NMA E-Newsletter #251: Usefulness Takes a Backseat to Technology and the Law

Did you rush out and buy the latest and greatest iPhone, the 5S model, as soon as it became available last month?  If so, this newsletter is for you.  Actually, since smartphone technology typically follows in Apple’s footsteps, everyone who uses the mobile communication devices will eventually need to pay heed.  Here’s a hint:  Many of you aren’t going to be happy.

As of October 2013, eleven states – California, Connecticut, Delaware, Hawaii, Maryland, Nevada, New Jersey, New York, Oregon, Washington, and West Virginia – have strict “no touch,” primary enforcement regulations regarding cell phone use by all drivers, regardless of age or experience.  Illinois will join the cadre beginning January 2014.  Washington, D.C. and U.S. Territories Guam, Puerto Rico, and the Virgin Islands already are in lockstep with the gang of eleven.

The 5S has a new security feature that is creating a lot of buzz:  Touch ID that incorporates a fingerprint sensor.  Unless you cancel the sleep function of your new iPhone, the only way to unlock it is to place the designated finger on the home button/sensor.  (In some cases, a passcode will also have to be entered.)  Yes, biometrics is giving the finger to your hand-held electronics.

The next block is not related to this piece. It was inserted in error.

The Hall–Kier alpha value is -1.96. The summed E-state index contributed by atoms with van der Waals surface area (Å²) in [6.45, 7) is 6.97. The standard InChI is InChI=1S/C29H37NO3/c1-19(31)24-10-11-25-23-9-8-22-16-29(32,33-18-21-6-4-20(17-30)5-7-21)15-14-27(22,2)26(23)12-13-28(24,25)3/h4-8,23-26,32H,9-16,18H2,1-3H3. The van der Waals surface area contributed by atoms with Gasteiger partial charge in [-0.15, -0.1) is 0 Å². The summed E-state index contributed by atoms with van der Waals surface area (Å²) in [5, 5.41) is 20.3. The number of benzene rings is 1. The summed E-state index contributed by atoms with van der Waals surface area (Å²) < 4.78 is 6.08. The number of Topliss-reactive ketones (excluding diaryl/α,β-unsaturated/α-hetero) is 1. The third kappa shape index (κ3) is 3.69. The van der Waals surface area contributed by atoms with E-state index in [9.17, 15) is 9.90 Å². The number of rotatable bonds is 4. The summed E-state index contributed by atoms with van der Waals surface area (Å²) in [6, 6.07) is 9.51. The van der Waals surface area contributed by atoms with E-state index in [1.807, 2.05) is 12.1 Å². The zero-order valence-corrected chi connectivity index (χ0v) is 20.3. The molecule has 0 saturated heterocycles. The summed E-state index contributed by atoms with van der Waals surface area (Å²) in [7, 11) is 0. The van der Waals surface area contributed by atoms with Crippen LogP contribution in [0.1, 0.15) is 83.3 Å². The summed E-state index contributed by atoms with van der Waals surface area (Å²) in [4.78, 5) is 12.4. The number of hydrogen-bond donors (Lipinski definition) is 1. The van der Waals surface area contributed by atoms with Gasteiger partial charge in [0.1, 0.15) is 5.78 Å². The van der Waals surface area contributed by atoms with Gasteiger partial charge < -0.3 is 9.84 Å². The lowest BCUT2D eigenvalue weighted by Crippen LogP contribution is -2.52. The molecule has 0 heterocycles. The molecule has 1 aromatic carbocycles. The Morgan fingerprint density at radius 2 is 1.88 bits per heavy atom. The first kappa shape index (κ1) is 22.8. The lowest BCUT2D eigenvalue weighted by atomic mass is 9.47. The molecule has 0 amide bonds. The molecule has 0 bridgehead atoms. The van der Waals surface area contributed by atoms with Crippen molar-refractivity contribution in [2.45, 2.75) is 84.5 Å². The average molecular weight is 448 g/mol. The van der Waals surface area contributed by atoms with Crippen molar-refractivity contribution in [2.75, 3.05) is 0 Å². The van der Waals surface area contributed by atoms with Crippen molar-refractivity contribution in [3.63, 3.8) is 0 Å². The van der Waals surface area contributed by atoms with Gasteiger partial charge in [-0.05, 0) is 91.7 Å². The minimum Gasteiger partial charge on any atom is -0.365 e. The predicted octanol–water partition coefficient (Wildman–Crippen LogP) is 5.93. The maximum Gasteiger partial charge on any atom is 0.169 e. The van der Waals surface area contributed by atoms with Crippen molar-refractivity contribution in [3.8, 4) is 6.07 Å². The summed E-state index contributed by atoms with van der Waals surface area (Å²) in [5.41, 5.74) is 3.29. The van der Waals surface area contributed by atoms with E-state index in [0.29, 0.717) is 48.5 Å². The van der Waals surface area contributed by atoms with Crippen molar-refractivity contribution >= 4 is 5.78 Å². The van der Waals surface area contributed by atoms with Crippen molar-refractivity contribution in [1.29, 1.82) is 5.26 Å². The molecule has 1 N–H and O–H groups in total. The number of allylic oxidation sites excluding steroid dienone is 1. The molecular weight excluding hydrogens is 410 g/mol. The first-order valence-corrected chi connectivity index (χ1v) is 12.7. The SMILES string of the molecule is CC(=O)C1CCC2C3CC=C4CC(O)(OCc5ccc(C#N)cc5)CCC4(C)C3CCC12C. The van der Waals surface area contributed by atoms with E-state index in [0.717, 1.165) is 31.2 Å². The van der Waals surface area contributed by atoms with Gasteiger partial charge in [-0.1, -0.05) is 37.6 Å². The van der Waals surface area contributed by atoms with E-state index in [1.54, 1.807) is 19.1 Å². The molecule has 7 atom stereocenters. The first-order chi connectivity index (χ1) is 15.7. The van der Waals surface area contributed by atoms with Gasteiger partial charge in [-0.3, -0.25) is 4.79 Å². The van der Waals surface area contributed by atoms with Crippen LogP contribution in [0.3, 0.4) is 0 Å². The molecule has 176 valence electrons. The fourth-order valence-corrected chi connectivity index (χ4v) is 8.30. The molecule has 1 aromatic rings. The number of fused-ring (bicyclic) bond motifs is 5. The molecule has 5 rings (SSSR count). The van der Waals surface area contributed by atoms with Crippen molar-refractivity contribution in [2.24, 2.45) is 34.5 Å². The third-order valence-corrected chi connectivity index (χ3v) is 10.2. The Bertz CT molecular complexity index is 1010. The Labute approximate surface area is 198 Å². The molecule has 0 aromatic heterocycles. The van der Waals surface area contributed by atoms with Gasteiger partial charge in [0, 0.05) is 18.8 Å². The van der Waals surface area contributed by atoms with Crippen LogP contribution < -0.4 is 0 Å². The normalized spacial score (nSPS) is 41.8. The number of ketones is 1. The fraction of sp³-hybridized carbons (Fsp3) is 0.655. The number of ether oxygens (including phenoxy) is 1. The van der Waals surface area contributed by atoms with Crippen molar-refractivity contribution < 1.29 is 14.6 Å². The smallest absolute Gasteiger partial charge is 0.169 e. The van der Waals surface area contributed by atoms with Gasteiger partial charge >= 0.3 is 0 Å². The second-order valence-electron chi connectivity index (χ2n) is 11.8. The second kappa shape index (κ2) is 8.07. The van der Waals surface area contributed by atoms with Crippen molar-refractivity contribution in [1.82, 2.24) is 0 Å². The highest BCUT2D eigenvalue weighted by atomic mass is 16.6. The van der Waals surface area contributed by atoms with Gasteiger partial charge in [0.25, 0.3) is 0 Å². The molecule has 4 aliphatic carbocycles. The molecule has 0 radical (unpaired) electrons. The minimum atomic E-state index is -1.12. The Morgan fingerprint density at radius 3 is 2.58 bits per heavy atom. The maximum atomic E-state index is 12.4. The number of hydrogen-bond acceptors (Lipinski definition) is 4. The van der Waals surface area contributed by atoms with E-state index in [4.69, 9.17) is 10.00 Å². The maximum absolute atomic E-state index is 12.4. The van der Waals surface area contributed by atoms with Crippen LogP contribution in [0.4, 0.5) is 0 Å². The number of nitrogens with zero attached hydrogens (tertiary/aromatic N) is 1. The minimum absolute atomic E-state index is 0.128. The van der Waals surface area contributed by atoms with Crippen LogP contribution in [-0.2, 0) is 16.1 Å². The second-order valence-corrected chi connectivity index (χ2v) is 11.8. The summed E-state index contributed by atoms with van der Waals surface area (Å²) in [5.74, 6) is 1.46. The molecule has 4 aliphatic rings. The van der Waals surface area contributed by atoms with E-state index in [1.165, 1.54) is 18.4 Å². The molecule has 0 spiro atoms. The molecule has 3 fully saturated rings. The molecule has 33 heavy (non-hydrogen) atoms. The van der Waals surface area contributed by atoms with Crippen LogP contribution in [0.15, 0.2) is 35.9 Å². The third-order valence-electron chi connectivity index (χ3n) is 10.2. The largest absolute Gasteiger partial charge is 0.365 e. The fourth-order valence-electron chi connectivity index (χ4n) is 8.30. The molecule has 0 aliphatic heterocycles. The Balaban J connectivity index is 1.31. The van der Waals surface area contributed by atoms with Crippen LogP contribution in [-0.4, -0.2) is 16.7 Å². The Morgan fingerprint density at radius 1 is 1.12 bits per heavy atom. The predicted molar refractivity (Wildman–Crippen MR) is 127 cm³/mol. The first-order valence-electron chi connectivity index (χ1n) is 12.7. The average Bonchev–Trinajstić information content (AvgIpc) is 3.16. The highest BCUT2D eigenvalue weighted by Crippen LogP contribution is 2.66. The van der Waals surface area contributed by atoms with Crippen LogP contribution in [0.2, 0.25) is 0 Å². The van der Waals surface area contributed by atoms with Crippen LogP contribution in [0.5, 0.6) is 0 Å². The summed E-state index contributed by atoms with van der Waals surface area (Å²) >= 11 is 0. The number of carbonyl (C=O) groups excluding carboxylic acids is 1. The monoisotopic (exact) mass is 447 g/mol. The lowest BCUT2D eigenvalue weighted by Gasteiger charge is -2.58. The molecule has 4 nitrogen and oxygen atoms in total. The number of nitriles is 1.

That alone isn’t an issue, unless you are short on patience.  The real problem is highlighted by a NMA member who uses a company iPhone 5S when making service calls in some of the “hands off” states.  He and other on-the-go employees like him depend on the wireless phone to verify appointments and receive last-minute changes in instructions from home base.  His employer requires that the lock function be enabled for security reasons.

With law enforcement ratcheting up its clandestine techniques to catch cell-phone-using drivers (Newsletter #198, “I Spy With My Little Eye”), service technicians, sales people, and others who visit clients as part of the job are at greater risk of getting a ticket when their mobile phones cease to function without periodic physical contact.

So what is wrong with them stopping periodically and getting out of their vehicles to return calls?  That can become impractical for service personnel who get rerouted quite frequently on short notice or who are stuck in traffic and need to alert their next appointment.  The member who called us to raise this issue believes the hands-off laws combined with the new phone authentication features will cost companies like his millions of dollars in ticket penalties and lost productivity.  His solution?  Don’t penalize the cell phone users if they have done nothing wrong other than use their phones for commerce or roadside emergencies.  Hit the auto manufacturers and tech companies with stiff penalties until they come up with solutions that allow for ID verification schemes while using the phones in hands-free mode.

It may seem a bit harsh that our friend is placing blame on the technology integrators for not yet developing workable solutions for marrying road travel and mobile communications.  We prefer to call out the lawmakers and law enforcers for moving our society closer to the complete banning of cell phone use by drivers despite studies from the insurance industry that show the bans are ineffective.  Prohibiting cell phone use may be the politically expedient thing to do but it is not the effective way to deal with demonstrated (as opposed to anticipated) instances of dangerous distracted driving.

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